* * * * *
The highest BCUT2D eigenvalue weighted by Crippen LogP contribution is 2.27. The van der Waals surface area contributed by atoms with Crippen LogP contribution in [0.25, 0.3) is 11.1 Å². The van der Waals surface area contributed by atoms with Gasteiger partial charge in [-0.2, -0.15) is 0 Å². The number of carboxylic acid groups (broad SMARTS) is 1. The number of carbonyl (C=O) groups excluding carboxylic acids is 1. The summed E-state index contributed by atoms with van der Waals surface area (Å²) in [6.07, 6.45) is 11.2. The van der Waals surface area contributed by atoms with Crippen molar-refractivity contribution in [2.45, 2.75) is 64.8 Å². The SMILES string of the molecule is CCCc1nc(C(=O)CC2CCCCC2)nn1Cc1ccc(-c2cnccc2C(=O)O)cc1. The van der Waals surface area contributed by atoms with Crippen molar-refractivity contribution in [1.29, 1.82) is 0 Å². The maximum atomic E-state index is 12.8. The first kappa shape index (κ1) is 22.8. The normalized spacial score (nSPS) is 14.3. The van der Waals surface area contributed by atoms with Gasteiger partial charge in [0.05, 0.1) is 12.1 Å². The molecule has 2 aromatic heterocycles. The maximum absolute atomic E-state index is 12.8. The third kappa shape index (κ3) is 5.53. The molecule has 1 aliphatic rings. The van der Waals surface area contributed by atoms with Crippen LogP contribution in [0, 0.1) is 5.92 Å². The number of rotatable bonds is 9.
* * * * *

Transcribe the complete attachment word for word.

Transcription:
The highest BCUT2D eigenvalue weighted by Crippen LogP contribution is 2.27. The van der Waals surface area contributed by atoms with Crippen LogP contribution in [0.25, 0.3) is 11.1 Å². The van der Waals surface area contributed by atoms with Gasteiger partial charge in [-0.2, -0.15) is 0 Å². The number of carboxylic acid groups (broad SMARTS) is 1. The number of carbonyl (C=O) groups excluding carboxylic acids is 1. The summed E-state index contributed by atoms with van der Waals surface area (Å²) in [6.07, 6.45) is 11.2. The van der Waals surface area contributed by atoms with Crippen molar-refractivity contribution in [2.45, 2.75) is 64.8 Å². The SMILES string of the molecule is CCCc1nc(C(=O)CC2CCCCC2)nn1Cc1ccc(-c2cnccc2C(=O)O)cc1. The van der Waals surface area contributed by atoms with Crippen molar-refractivity contribution in [1.29, 1.82) is 0 Å². The maximum atomic E-state index is 12.8. The first kappa shape index (κ1) is 22.8. The normalized spacial score (nSPS) is 14.3. The van der Waals surface area contributed by atoms with Gasteiger partial charge in [0.05, 0.1) is 12.1 Å². The molecule has 2 aromatic heterocycles. The maximum absolute atomic E-state index is 12.8. The third kappa shape index (κ3) is 5.53. The molecule has 1 aliphatic rings. The van der Waals surface area contributed by atoms with Crippen LogP contribution in [0, 0.1) is 5.92 Å². The number of rotatable bonds is 9.